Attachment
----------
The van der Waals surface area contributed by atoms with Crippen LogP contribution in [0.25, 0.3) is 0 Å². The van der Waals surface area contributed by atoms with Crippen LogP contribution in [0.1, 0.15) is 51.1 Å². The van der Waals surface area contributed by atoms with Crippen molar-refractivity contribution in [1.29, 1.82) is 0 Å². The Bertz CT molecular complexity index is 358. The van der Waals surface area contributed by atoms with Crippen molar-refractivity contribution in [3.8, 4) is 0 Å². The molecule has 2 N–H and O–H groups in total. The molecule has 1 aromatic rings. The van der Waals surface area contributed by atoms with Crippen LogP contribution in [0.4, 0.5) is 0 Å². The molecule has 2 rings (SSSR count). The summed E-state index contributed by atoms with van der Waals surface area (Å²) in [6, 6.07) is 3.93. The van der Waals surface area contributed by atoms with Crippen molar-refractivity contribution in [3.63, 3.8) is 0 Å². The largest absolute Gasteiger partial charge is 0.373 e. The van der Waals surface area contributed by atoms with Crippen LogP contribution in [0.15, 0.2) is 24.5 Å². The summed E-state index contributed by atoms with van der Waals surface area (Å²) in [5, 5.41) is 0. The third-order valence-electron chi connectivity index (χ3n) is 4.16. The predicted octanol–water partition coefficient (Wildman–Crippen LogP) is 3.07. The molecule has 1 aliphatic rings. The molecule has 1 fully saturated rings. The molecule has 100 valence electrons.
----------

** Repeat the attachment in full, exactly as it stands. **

The van der Waals surface area contributed by atoms with Crippen LogP contribution in [0.25, 0.3) is 0 Å². The van der Waals surface area contributed by atoms with Crippen LogP contribution in [0.1, 0.15) is 51.1 Å². The van der Waals surface area contributed by atoms with Crippen molar-refractivity contribution in [1.29, 1.82) is 0 Å². The Bertz CT molecular complexity index is 358. The van der Waals surface area contributed by atoms with Crippen molar-refractivity contribution in [3.8, 4) is 0 Å². The molecule has 2 N–H and O–H groups in total. The molecule has 1 aromatic rings. The van der Waals surface area contributed by atoms with Crippen LogP contribution in [0.4, 0.5) is 0 Å². The molecule has 2 rings (SSSR count). The summed E-state index contributed by atoms with van der Waals surface area (Å²) in [6, 6.07) is 3.93. The van der Waals surface area contributed by atoms with Crippen molar-refractivity contribution in [3.63, 3.8) is 0 Å². The largest absolute Gasteiger partial charge is 0.373 e. The van der Waals surface area contributed by atoms with Crippen LogP contribution in [0.15, 0.2) is 24.5 Å². The summed E-state index contributed by atoms with van der Waals surface area (Å²) in [5, 5.41) is 0. The third-order valence-electron chi connectivity index (χ3n) is 4.16. The predicted octanol–water partition coefficient (Wildman–Crippen LogP) is 3.07. The molecule has 1 aliphatic rings. The molecule has 1 fully saturated rings. The molecule has 100 valence electrons.